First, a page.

The survival of cardiac arrest patients is dependent on the efficient and timely application of the chain of survival. This includes early identification of cardiac arrest and activation of the emergency response system, high-quality cardiopulmonary resuscitation (CPR), rapid defibrillation, basic and advanced medical services, and advanced life support and post-cardiac arrest care. However, some patients may be refractory to these measures. Extracorporeal membrane oxygenation CPR (ECPR), otherwise known as extracorporeal life support, offers an alternative to such refractory cardiac arrest cases. As hospitals have limited resources, it is important to devise effective patient selection methods, and improve our understanding and experience of ECPR to ensure the best outcome. It is also vital to understand that ECPR constitutes only one component of post-cardiac arrest care, which includes other aspects such as therapeutic hypothermia and early perfusion for best patient outcome.

Keywords: cardiac arrest, ECPR, patient selection, survival


The survival of cardiac arrest patients is dependent on the chain of survival being carried out in an efficient and timely manner, starting with early identification of cardiac arrest and activation of the emergency response system, followed by high-quality cardiopulmonary resuscitation (CPR), rapid defibrillation, basic and advanced medical services, and advanced life support and post-cardiac arrest care. However, some patients are refractory to such measures. Extracorporeal membrane oxygenation (ECMO) CPR (ECPR), otherwise known as extracorporeal life support (ECLS), offers an alternative in such refractory cardiac arrest cases.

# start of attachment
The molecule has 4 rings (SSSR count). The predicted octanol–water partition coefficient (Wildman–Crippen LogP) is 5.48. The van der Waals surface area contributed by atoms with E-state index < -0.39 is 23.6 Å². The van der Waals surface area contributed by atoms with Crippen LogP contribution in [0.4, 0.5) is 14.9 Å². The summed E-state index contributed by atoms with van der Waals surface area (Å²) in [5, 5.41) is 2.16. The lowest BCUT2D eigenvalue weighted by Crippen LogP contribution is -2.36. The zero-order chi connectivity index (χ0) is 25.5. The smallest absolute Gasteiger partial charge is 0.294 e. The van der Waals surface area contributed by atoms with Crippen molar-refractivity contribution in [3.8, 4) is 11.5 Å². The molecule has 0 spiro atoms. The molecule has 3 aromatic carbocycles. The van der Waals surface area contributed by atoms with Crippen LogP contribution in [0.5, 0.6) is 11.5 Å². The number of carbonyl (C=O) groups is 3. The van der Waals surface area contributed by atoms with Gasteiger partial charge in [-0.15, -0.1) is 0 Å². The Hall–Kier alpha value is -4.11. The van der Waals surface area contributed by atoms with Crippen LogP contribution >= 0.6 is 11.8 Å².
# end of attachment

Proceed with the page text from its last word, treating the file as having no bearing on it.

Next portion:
ECMO can be divided into two main configurations: venoarterial (VA) and venovenous (VV). In the VA configuration, ECMO catheters are inserted through a large vein (femoral vein or superior vena cava) and a large artery (femoral artery or carotid artery); this is mainly used for patients in cardiogenic shock or on ECPR/ECLS. In the VV configuration, which is usually deployed during respiratory failure that is refractory to conventional treatment, both of the catheters are inserted into large veins. During refractory cardiac arrest, ECPR/ECLS can be deployed. The ECMO machine is implanted after the ECMO catheters are inserted via ultrasonography guidance using either the Seldinger or surgical cutdown technique during ongoing CPR. The patient must be deemed suitable for ECPR and have no contraindications to ECMO implantation.


In children

The use of ECMO is more established in children than in adults. Brown and Dalton(1) discussed various studies in which ECPR was performed in highly supervised areas, such as the intensive care unit or operating theatre, in patients with congenital or acquired cardiac diseases. The authors also highlighted a small group of studies on out-of-hospital cardiac arrest (OHCA) that were mostly related to hypothermic incidents such as submersion.(1) One such study was conducted by Wollenek et al,(2) who reported that ten out of the 12 children who suffered OHCA due to hypothermia survived, although all but one of the survivors had some form of neurological deficit. Chan et al(3) postulated that children with more complex congenital heart diseases (e.g. single ventricles, severe metabolic acidosis) had worse outcomes.

In adults